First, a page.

|Before the storm - wild camp at Loch na Keal, Isle of Mull|
After the worst wild camp we'd ever experienced at Loch na Keal on the Isle of Mull we decided it was time to move to somewhere more amenable. Horrendous gales blowing from the freezing north, lashing rain and deafening noise had buffetted us all night long, so much so it was impossible to hear each other speak. The tent leapt up and down like some wild pernicious demon hellbent on dragging pegs from the ground and hurtling off into watery space. Come daylight we decided enough was enough. In a period of relative calm we struck camp, piled everything into the car, drove to Fionnphort then hauled our sacks onto the MV Loch Buie, a ferry bound for the beautiful Isle of Iona.
|MV Loch Buidhe arriving at Iona|
|Early morning run past Iona Abbey|
We had mornings of glorious sunshine, though the wind was still from the north and blowing cold. Wild geese honked noisily across the sky, skylarks sang their matins while swallows engaged in swift, low level flights in search of sustenance. Starlings were the most common birds, nesting under the eaves of most houses, in our camp toilet block and, most of all, in the confined cloisters of the Abbey where hungry fledglings kept up continuous tweetings. Occasionally, when the sun shone brightest, a cuckoo called from some vantage point across the island. It was a wonderful atmosphere, perfect for running, and we soon worked out a very pleasant route, out towards Clachanach, down by the Abbey, through summery corncrake fields, then back by dazzling white sands at Martyrs Bay and up the Machair road to Cnoc Oran.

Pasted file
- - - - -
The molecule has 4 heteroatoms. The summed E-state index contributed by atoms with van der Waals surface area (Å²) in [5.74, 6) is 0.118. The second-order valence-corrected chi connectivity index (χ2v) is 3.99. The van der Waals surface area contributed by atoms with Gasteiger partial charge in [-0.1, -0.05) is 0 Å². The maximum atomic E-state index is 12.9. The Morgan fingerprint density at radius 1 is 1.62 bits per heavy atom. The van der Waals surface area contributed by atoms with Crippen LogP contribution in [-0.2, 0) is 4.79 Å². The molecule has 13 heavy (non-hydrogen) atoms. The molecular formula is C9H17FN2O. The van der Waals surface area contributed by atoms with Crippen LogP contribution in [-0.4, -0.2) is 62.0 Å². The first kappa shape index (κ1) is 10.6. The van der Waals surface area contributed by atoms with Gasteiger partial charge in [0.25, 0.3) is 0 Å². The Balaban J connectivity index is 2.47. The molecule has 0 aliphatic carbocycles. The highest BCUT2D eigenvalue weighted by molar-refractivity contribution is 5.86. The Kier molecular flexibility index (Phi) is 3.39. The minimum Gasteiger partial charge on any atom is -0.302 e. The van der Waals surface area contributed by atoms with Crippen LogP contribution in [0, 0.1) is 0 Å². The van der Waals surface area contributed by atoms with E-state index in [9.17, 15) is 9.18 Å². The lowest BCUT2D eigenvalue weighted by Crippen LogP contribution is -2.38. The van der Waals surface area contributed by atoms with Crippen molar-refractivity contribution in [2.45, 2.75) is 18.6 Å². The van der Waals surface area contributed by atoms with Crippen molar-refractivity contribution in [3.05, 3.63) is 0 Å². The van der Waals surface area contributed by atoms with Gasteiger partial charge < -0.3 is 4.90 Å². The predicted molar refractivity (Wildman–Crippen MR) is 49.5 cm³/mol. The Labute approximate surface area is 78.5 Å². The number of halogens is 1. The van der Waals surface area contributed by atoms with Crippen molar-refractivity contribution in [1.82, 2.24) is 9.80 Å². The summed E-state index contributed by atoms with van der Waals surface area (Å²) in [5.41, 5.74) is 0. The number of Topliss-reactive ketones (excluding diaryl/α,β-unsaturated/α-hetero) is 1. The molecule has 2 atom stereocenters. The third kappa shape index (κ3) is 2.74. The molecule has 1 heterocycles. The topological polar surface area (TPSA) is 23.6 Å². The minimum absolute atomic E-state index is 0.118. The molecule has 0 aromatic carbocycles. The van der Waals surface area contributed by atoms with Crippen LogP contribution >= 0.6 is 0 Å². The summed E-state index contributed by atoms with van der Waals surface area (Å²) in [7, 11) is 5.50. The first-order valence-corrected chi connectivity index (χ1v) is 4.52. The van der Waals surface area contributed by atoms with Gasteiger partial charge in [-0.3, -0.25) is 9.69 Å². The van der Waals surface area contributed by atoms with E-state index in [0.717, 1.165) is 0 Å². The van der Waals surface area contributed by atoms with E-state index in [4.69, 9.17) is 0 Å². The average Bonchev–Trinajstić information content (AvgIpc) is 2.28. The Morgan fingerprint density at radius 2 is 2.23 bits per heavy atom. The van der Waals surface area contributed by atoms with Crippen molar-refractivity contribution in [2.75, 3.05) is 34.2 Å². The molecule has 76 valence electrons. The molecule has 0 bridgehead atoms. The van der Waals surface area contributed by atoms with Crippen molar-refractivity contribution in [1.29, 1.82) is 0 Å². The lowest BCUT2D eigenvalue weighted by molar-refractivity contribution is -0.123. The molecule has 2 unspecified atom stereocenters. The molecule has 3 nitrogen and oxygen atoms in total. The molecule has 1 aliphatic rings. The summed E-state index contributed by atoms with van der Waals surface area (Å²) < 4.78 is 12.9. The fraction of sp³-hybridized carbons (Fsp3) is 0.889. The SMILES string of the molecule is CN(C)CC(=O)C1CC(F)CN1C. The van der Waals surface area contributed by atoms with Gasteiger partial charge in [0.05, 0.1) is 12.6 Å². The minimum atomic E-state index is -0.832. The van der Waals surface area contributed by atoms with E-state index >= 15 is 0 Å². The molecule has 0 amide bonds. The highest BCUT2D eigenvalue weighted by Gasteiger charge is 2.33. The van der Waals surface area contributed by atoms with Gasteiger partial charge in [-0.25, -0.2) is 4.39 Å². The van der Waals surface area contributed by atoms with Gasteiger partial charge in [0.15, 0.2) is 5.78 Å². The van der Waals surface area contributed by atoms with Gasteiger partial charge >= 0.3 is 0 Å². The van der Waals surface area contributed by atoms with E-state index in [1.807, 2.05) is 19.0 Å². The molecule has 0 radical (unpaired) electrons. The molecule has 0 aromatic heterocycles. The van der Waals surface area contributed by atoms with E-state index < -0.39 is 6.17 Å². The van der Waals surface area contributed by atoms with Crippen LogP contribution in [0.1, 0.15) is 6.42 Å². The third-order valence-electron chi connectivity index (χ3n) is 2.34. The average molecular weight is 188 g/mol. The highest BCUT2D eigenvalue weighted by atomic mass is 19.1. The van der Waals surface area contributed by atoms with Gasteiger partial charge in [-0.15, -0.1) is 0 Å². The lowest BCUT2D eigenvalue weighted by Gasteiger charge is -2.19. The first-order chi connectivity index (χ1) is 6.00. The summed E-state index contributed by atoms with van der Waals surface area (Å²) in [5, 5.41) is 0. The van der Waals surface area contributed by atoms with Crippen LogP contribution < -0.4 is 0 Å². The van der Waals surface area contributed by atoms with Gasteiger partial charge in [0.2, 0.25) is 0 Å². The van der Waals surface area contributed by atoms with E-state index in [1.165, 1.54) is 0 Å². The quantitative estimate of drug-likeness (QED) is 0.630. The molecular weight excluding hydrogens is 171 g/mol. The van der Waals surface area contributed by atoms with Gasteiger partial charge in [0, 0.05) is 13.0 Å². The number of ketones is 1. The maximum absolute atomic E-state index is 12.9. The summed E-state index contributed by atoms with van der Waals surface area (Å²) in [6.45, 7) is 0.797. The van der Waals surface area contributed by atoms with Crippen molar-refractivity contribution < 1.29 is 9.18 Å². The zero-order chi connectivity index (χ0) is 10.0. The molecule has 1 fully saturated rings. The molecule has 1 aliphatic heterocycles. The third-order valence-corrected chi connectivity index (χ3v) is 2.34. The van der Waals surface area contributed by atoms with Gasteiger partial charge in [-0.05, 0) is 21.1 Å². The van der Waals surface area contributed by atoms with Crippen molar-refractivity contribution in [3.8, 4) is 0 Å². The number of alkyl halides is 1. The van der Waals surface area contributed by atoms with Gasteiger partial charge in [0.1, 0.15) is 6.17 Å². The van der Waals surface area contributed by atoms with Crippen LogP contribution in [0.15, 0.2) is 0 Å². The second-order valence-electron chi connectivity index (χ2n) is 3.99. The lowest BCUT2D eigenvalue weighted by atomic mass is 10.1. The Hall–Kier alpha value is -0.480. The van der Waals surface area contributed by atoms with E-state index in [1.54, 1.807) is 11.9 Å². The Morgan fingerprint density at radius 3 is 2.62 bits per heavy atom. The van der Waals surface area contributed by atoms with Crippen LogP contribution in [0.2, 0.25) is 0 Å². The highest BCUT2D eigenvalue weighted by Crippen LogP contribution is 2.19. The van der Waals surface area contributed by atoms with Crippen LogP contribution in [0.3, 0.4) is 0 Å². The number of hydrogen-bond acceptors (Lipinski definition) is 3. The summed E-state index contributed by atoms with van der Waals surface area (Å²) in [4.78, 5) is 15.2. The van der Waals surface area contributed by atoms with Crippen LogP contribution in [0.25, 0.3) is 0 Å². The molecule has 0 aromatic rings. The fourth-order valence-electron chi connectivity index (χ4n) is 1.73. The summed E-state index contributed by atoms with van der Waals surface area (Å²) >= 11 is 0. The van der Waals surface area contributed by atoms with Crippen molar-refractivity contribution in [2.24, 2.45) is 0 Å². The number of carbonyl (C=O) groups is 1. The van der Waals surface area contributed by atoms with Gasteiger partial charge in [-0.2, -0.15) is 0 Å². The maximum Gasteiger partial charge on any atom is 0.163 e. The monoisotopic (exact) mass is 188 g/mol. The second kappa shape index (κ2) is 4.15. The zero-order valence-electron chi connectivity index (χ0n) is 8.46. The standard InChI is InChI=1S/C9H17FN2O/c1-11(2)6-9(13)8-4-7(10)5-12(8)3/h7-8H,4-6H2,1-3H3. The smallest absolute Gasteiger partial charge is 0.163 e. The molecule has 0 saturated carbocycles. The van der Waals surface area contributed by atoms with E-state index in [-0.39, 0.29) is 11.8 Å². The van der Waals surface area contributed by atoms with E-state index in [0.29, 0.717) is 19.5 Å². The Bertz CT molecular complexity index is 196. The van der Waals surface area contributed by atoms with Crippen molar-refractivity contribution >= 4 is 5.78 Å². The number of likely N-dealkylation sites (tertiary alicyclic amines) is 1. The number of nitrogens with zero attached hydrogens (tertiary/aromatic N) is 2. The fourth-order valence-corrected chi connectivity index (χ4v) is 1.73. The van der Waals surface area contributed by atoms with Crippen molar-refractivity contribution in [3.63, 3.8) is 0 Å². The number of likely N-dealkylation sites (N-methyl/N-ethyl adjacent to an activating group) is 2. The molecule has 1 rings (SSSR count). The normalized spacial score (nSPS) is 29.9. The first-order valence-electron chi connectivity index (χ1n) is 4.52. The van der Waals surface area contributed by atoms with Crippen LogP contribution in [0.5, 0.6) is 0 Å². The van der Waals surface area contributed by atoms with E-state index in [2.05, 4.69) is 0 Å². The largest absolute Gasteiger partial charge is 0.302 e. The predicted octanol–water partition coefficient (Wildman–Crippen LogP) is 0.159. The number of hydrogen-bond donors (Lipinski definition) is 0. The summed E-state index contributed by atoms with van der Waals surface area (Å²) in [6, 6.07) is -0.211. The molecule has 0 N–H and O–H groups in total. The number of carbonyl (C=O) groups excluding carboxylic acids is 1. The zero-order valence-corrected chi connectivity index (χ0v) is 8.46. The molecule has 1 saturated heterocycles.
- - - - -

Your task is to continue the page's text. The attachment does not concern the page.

|Columba's Bay - with people searching for pebbles|
The Pentecost service in the Abbey on May 19th was a little disappointing. The Iona Community website promised something extra special for their 10.30am service to mark the 1,450th anniversary of Columba's arrival on the island in AD 563. It was also the 75th anniversary of the founding of the Iona Community in 1938. The Mull Gaelic choir were to sing at this service, as were the children from Iona Primary School. In actual fact the powers that be couldn't get rid of the congregation quick enough from the morning Communion service to prepare the Abbey for all the specially invited guests at the 'special' service in the afternoon. I felt quite cheated. Perhaps if I'd told them I was a past resident of the island, way back in 1949, I might have been allowed in?
To conclude. Many years ago, more than I care to remember, I found a wonderful little pebble of Iona marble at Columba's Bay. Or it found me. I had a ring bolt put in it and wore it for years on a leather thong around my neck. Sadly I lost it, I suspect on a campsite at Arrochar, and have mourned it's loss ever since. Each time I go to Iona I scour the length and breadth of Columba's Bay, searching for a similar stone, but can never find one. Last week we visited the gallery of Val MacCormick who fashions wonderful pebble pendants using stones gathered from beaches closer to where she lives and works, and where she advised us to go and look. We did, but alas, found nothing resembling the striking green and white marble of the one I lost. Nor had Val anything like it in her collection - for which I'd have paid whatever price she asked. That tiny piece of Iona marble was one of my most treasured possessions. My poem - Iona Stone - encapsulates all that it meant to me and paints a beautiful picture of the Sacred Isle. Enjoy.